Crown investors continue to pay for Packer’s ambition

Shareholders in James Packer’s gaming company, Crown, are continuing to pay for the adventures of Mr Packer and his managers in the tanking US gambling sector.

Crown has revealed an expensive way of getting off a rather nasty hook and postponing the high-priced purchase of casinos in Nevada and a racetrack and gaming palace in Pennsylvania.

The US vendors and Crown have announced the termination of an earlier USD 1.75 billion deal to by a company called The Cannery, which owned the casinos in Las Vegas and the Meadows racetrack complex: the cost, a USD 50 million break fee paid by Crown to Millennium Gaming and an affiliate of Oaktree Capital Management, the vendors of the casinos.

In its place a new deal that might not even happen, but which gives Crown a lower priced shot at the deal if it does.

In fact it could end up with a bit of a silver lining, if Crown and Mr Packer are lucky enough to ride out the slump in US gaming which seems to be deepening.

Now Crown seems to have bought itself time, a cheaper price and the possibility of a cheaper exit strategy than previously revealed.

They could end up with just under 25% of the Cannery group for the payment of around USD 390 million, if the recast full purchase doesn’t proceed.

And that is considerably cheaper than the original USD 1.75 billion price which Crown seemed on the hook for.

Crown’s deal to pay around USD 400 million (AUD 617 million) to save the company from having to go ahead with the original USD 1.75 billion US casino deal was a face-saver for Crown and the vendors and was liked by local investors who pushed Crown shares up 13% on Friday to USD 5.90.

The new deal gives Crown three options: a minority 4% stake (if the regulator in Nevada or Pennsylvania rejects its application), a 24.5% stake, or full control within two years with a minimal break fee.

If regulators don’t approve the new deal, Crown will be forced to pay a total of USD 290 million made up of break fees and the price of a compulsory 4% holding.
Provided regulators in Nevada and Pennsylvania approve the deal Crown can pay a total of USD 370 million to delay the settlement of its purchase of the three US casinos for as long as two years.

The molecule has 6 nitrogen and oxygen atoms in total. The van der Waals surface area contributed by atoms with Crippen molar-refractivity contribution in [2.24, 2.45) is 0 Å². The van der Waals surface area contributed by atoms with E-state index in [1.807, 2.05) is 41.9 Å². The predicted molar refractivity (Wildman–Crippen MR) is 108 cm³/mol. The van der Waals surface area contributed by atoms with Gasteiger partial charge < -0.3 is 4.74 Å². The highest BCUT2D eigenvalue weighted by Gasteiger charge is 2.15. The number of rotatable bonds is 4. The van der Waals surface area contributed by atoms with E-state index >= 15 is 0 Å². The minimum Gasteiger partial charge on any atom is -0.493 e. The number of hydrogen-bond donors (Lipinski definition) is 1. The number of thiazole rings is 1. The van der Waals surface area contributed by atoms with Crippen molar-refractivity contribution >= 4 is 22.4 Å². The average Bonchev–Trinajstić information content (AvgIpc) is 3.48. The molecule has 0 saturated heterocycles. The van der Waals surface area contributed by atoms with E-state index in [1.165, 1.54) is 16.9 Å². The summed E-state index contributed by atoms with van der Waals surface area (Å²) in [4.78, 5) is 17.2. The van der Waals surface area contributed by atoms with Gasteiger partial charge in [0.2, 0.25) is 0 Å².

Of this, USD 320 million will remain in an escrow account ready to be converted into a 24.5% stake in the company, when market conditions improve. In many ways it’s like an option arrangement.

The worth of waiting was underlined over the weekend when it became known that the much larger Harrahs casino group is now warning of the dangers of bankruptcy.

According to a funding document released on Friday and reported on Bloomberg, Harrah’s, which had AUD 24.1 billion of long-term debt at the end of September 2008, said it’s at risk of following suit.

„We cannot assure you that our business will generate sufficient cash flow from operations, or that we will be able to draw under our senior secured credit facilities or otherwise, in an amount sufficient to fund our liquidity needs,“ Harrah’s said in the document. The casino company last month sought to borrow the remaining AUD 740 million available in its AUD 2 billion revolving bank line,“ Bloomberg reported.

And the problems in Las Vegas of falling gambling revenues is not going away.

Casino proceeds on the Las Vegas strip fell 15% to USD 510.4 million in January, according to a report from Nevada’s Gaming Control Board last week.

More importantly it was the 13th straight month of declines in winnings in January. Statewide, Nevada reported USD 908.6 million in revenues, down 14.6% compared with January 2008.

The USD 908.6 million win in January was the amount left in casino accounts after gamblers had bet USD 12.3 billion during the month, including USD 9.6 billion in poker machine bets and the rest on table games. The betting total is down about 3% over the year to January.

The announcement reveals the settlement of a developing argument between the sellers and Crown, which emerged into the daylight after an attempt by some parties to the Crown camp to withdraw the applications for approval by the Pennsylvania Gaming Control Board.

It later turned out that the mystery party was James Packer’s sister Gretel, and three trusts believed to be linked to her children and herself and holdings in Mr Packer’s private company.

Millennium Gaming last month threatened to sue Gretel Packer over her application, and said it would claim a „significant“ amount, believed to be more than USD 1 billion if she succeeded withdrawing her application for clearance and this ended up terminating the deal. The Americans had suggested in media comments that Ms Packer’s application and those from the trusts was an attempt by Crown and James Packer to wriggle out of the increasingly onerous deal.

The deal had been approved in Nevada. Pennsylvania was poised to announce its decision on whether Crown can be licenced and hadn’t ruled on Ms Packer’s application, or those from the trusts. It was claimed that she was uncomfortable with the level of scrutiny in the probity hearings, but she had been questioned by investigators for both Nevada and Pennsylvania before the application to withdraw was made.

The approval process starts all over again.

In the recent Crown interim profit statement, there were write offs and losses of AUD 547 million in non-cash items. These were mainly the writing down of the value of gaming assets in the US (Las Vegas), the UK and Canada.

So the losses are now over AUD 600 million.

But Crown says its debt will only be AUD 600 million once the various parts of the latest deal are sorted out.